Chapter 13, Part 2
“Once we get inside, you’ll find out.”
The answer to why it was called the Snake Pass was indeed clear once they were well into the pass. Unlike a high mountain pass mapped along a route of least resistance, the Snake Pass followed a natural defile almost at ground level, but it was never a straight trail. It followed an undulating course like its namesake as it worked through the mountains. Sheer cliffs formed the walls reaching up several hundred feet, with the mountains on either side rising higher still. At its widest point, no more than two wagons could travel side by side, and it sometimes narrowed even further. As the day wore on, however, Marta and Sela were grateful to find that there were occasional side branches. They never reached very far into the mountains and none were even wide enough to accommodate a wagon, but they did make convenient and private places to answer nature’s call.
They rode until early afternoon, and down in the pass the shadows were already gathering.
“Snake Pass indeed,” Sela muttered.
Prince Dolan rode beside the wagon. He raised his voice a bit to be heard over the creaking of the wheels.
“It’s presumed that the pass was created by some great cataclysm in times past, but if so it’s not in anyone’s living memory. Look up there,” Dolan said, pointing ahead to where a giant boulder the size of a house had fallen off the cliffs only to become wedged perhaps thirty feet above the narrow road. “We’ll pass under several of those along the way. I know they’ve been there for centuries, but I always cringe. “
“What happens when a smaller one blocks the pass?”
“Stonecutters and masons are engaged from either side depending on where the block occurs. They break up and take anything that reaches the ground. They gain building materials and the path is kept clear.”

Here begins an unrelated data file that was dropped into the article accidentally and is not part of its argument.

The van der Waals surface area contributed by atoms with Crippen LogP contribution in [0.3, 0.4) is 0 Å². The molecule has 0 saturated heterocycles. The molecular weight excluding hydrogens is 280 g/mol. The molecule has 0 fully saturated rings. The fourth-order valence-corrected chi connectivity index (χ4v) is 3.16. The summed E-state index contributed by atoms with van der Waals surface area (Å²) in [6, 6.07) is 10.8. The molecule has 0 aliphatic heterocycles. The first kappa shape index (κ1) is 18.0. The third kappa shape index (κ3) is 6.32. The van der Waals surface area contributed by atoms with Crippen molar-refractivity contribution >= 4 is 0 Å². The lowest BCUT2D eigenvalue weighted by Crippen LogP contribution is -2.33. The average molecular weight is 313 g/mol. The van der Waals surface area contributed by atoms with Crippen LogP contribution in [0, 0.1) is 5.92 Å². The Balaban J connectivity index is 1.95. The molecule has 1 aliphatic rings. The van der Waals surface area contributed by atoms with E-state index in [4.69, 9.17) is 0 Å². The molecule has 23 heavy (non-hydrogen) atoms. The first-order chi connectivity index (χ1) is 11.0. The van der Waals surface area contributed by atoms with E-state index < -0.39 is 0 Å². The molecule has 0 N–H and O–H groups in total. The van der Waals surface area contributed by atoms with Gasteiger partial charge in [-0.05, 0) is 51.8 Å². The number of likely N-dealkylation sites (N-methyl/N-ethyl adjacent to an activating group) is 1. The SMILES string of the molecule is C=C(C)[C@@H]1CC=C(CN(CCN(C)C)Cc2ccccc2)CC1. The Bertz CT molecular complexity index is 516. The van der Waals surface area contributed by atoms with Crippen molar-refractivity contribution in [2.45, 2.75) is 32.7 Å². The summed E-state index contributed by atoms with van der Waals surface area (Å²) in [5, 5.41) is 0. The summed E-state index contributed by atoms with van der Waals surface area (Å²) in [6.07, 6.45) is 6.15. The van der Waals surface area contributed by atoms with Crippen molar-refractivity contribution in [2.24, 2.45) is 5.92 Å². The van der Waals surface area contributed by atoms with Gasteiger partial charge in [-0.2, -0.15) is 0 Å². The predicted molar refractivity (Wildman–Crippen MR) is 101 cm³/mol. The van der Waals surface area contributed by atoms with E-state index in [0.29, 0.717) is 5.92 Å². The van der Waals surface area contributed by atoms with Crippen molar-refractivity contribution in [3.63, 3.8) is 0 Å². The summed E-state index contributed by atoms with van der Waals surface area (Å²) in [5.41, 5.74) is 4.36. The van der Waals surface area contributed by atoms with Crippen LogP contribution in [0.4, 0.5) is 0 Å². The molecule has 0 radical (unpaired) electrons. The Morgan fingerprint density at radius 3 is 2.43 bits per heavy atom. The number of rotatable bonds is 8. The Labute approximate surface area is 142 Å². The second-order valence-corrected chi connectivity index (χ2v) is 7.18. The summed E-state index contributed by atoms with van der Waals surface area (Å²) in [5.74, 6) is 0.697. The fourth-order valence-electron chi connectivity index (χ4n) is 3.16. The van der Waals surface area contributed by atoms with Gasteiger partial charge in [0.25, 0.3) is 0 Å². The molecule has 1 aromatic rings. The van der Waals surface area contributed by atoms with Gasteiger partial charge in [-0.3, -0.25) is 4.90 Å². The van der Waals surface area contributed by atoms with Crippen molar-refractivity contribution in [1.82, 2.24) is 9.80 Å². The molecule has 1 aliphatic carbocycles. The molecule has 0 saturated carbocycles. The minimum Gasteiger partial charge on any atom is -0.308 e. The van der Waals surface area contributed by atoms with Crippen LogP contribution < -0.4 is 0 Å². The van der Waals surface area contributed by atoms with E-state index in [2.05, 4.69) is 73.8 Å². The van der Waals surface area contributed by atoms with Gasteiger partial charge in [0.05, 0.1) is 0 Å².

“I suppose one could invade either way through this, given enough time,” Marta said.
Sela looked doubtful. “I wouldn’t think so.”
“Why not?” Prince Dolan asked, though Marta had the feeling that the prince already knew the answer.
“Too easy to defend,” Sela said. “All you’d need on either side would be a few dozen mountaineers with pry bars. You could rain stones all day from the cliffs and never even be within bowshot of anyone unlucky enough to be below you. If that failed, it wouldn’t be difficult to rig stones large enough to block the pass entirely and have them ready to go at need, and then keep harassing anyone either trying to reach the mountaineers or clear the block.”
“I see you have a talent for strategy, Lady Sela. Absolutely right,” Dolan said. “There have been small raids—none in recent history, thankfully—but no more than that. The Snake Pass is only practical in times of peace.”
“It’s just ‘Sela,” Highness,” Sela said. “It was fun pretending to be Lady Sela for a while, I admit, but I’m just Sela.”
Dolan smiled. “I don’t pretend to know a great deal,” he said. “But one thing I do know is that you will never be ‘just Sela.’ Now excuse me, I want to check with our scout.”
Dolan had sent one of their escort ahead as soon as they’d entered the pass. Marta and Sela saw the man return and confer with the lead soldier. Dolan soon joined them. Yet before he could return, Bonetapper glided down the defile and landed on Marta’s shoulder.
“Trouble,” he said. “Someone’s been murdered at…well, I guess it’s some sort of way station about a league ahead. Dolan’s scout found the evidence at about the same time that I did. He’s good—I don’t think most humans would have spotted the signs just riding by.”
“You’re human, underneath those feathers,” Marta pointed out.
“Lately I’m not so sure,” Bonetapper said. “Sometimes I forget. There was a time when I wouldn’t.”
“I thought the Snake Pass was clear of bandits,” Sela said.
“No one mentioned bandits,” Bonetapper said. “Frankly, I don’t think we yet understand what happened, or to whom.”
“You have a nose for death, Bonetapper,” Marta said. “Can you really tell no more than this?”
The raven shrugged his wings. “Possibly. I’ll need to get closer, but under the circumstances it’s probably best if we don’t go there.”
“I’m thinking we may not have a choice.”
((End Part 2))
©2015 Richard Parks